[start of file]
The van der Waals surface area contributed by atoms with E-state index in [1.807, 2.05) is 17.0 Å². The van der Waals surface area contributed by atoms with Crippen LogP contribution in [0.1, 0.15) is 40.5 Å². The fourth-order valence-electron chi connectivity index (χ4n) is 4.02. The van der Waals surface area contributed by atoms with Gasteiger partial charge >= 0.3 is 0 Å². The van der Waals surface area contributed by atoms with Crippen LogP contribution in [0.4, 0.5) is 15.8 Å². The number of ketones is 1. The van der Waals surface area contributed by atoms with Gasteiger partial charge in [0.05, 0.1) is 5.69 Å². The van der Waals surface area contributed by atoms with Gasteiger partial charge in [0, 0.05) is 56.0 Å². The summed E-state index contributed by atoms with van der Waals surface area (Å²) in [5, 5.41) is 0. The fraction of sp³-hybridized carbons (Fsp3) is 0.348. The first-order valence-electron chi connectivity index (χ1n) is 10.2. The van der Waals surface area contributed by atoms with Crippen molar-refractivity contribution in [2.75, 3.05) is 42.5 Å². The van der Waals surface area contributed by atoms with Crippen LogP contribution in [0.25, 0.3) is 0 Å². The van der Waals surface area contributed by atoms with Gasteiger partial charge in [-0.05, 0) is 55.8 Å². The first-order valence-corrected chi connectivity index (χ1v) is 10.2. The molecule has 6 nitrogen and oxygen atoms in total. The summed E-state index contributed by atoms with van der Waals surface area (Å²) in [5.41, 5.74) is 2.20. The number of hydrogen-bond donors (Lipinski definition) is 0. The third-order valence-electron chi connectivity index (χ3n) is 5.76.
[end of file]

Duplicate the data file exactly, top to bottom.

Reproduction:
The van der Waals surface area contributed by atoms with E-state index in [1.807, 2.05) is 17.0 Å². The van der Waals surface area contributed by atoms with Crippen LogP contribution in [0.1, 0.15) is 40.5 Å². The fourth-order valence-electron chi connectivity index (χ4n) is 4.02. The van der Waals surface area contributed by atoms with Gasteiger partial charge >= 0.3 is 0 Å². The van der Waals surface area contributed by atoms with Crippen LogP contribution in [0.4, 0.5) is 15.8 Å². The number of ketones is 1. The van der Waals surface area contributed by atoms with Gasteiger partial charge in [0.05, 0.1) is 5.69 Å². The van der Waals surface area contributed by atoms with Gasteiger partial charge in [0, 0.05) is 56.0 Å². The summed E-state index contributed by atoms with van der Waals surface area (Å²) in [5, 5.41) is 0. The fraction of sp³-hybridized carbons (Fsp3) is 0.348. The first-order valence-electron chi connectivity index (χ1n) is 10.2. The van der Waals surface area contributed by atoms with Crippen molar-refractivity contribution in [2.75, 3.05) is 42.5 Å². The van der Waals surface area contributed by atoms with Crippen LogP contribution in [0.25, 0.3) is 0 Å². The van der Waals surface area contributed by atoms with Gasteiger partial charge in [-0.05, 0) is 55.8 Å². The first-order valence-corrected chi connectivity index (χ1v) is 10.2. The molecule has 6 nitrogen and oxygen atoms in total. The summed E-state index contributed by atoms with van der Waals surface area (Å²) in [5.41, 5.74) is 2.20. The number of hydrogen-bond donors (Lipinski definition) is 0. The third-order valence-electron chi connectivity index (χ3n) is 5.76.